When nothing is something



Sen. Chuck Grassley’s press aide would like us to publish a correction: In our July 18 editorial we said that Grassley “said nothing” in the face of the Trump Administration’s reckless trade war that has soybean prices tanking, Iowa manufacturing hurting and a lot of Iowans wondering why our senior senator is in lockstep with this corrupt and compromised President. Well, Grassley has said something. To wit:

“President Trump missed an opportunity to publicly press President Putin on whether he would agree to extradite the defendants to the United States to answer the allegations in court,” Grassley said in one statement that the flak sent to us, this one vaccuous like every other. It was not about trade. It was about Russian meddling in our elections. Still, it says nothing. Oh, gosh, an opportunity lost.

Grassley, Sen. Joni Ernst, the major commodity groups and Republican members of Congress have issued statements of concern over declining ag export prospects and thus prices. They hung back when Trump called the leader of Canada, our closest ally and trading partner, patently dishonest. They haven’t done anything about tariffs on newsprint that are choking US newspapers — hey, there went our pittance of a tax cut. They haven’t done or really said anything about tariffs on steel that are hurting Iowa manufacturers today. What do they have to say about John Deere sales in Europe or Mexico? Where do they lay the blame for layoffs in the Quad Cities? Not on Trump. They are afraid of him. As we said July 18, they are cowards in the face of corruption.

Lost opportunity. Here is a missed opportunity: When Trump slapped tariffs on China and Canada and Mexico and Europe, Judiciary Chairman Grassley could have said something. Something big. Such as: “You are not getting a Supreme Court justice through the Senate until you straighten out this soybean and pork tariff problem with China.” And: “You are not getting a dime for your stupid wall along the Mexican border until you publicly apologize for insulting the leader of Canada, one of Iowa’s three most important export markets (the other two being China and Mexico).”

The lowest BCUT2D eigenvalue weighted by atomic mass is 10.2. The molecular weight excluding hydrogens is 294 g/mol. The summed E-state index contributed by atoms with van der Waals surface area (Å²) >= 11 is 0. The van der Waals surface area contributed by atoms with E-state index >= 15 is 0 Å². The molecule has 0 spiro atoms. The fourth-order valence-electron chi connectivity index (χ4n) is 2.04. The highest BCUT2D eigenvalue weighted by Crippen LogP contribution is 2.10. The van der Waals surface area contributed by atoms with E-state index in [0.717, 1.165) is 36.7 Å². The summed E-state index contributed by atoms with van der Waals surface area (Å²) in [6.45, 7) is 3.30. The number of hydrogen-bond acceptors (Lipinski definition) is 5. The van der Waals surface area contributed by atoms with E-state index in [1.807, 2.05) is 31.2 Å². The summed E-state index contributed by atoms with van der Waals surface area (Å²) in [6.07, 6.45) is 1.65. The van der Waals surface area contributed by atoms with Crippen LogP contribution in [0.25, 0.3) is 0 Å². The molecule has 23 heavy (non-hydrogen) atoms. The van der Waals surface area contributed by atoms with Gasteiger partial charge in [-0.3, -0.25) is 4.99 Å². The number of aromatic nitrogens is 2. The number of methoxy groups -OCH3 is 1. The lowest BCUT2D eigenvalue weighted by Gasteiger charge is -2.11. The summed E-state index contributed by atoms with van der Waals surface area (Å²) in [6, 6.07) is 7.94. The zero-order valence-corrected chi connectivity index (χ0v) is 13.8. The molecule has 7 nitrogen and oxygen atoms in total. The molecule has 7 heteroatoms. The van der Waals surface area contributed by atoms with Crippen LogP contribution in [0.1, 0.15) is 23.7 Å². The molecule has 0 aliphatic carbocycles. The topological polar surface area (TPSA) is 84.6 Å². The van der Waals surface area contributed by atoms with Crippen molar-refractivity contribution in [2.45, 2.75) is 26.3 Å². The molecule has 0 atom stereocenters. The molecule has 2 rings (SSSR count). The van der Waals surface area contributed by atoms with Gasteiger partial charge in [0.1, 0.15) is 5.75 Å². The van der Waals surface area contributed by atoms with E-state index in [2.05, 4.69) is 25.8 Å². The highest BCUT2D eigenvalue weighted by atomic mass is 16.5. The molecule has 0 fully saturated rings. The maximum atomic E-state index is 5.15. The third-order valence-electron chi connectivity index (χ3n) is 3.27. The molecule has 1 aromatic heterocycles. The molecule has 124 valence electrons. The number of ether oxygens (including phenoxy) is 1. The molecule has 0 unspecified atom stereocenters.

That would get Trump’s attention, and ours.

Leaders have the courage to lead for their state. Chuck Grassley cowers at the challenge, afraid that the Trump base will turn on him. They are turning fast. The Democratic candidate for state agriculture secretary, Tim Gannon, is raising more funds than the incumbent Republican, Mike Naig. That’s almost unheard of. Rep. Rod Blum is in big trouble in manufacturing and export sensitive Dubuque, which is why President Trump is visiting on Thursday. Vice President Pence merely highlighted the trade fiasco during his recent Midwest emergency swing. Trump will only amplify the problem for all Iowans, and even get his basest of supporters thinking twice about supporting the Republican ticket in the fall.

It’s bad that Trump likes to play footsie with a murderous dictator like Putin. We believe that investigators will find that Trump is deeply intertwined with and beholden to Russian oligarchs (like he is beholden to the Chinese after accepting a $500 million loan for a hotel project). It is not Russia that will be his undoing. Our farmer friends are not following the news from Helsinki like they are the markets on the Chicago Board of Trade. Since Trump has become President, ag export prospects have only declined along with prices. Iowa farmers will lose money again this year, the sixth in a row. They voted for change, alright, but not the sort that drives soy down a buck a bushel or our pork out of Mexico. The workers at John Deere in Waterloo did not vote for Trump so he would whack them with steel tariffs.

That’s why Grassley and Ernst don’t quite know what to say or do. They fear offending Trump yet they are hearing plenty from farmers and people who build grain wagons. They care a lot more about steel prices in Davenport than they do Mexicans hopping off a freight train. And, in religious northeast Iowa, the President’s personal behavior is at least off-putting. So they dither and issue statements of pablum, and claim that they are doing something, saying something that you can chew, when it all is puffery and cotton candy.

They can’t turn fast enough. The trade war already has caught up to Iowa. The layoffs are happening. No more Harleys for Europe. Let that comment pass. Lose billions in soy sales — hopes and prayers and blown kisses to the folks back home. China orders its farmers to plant an extra million acres to soy, and Brazil rips up some more rain forest for the legume. Stay patriotic, we’ll take care of you, Agriculture Secretary Sonny Perdue assures us. We just don’t know how. And Grassley isn’t saying. They can barely pass a farm bill in Congress. How are they going to bail out Cargill and ADM, Tyson and the (Chinese-owned) Smithfield Pork, and, as an after-thought, that young guy who is losing a dollar per bushel at these prices and paying $250 cash rent? Yes, tell him to hang tough and be a patriot for a level-playing field if you can hang around long enough to plant next spring. We’ll figure out something with President Trump. You can put that in the bank. Or, the senators can do nothing and hope it passes and that nobody notices, or you can say it’s a Mexican’s fault, or you can spin this thing so that people think the senators are taking on crazy and corrupt Trump. Too late.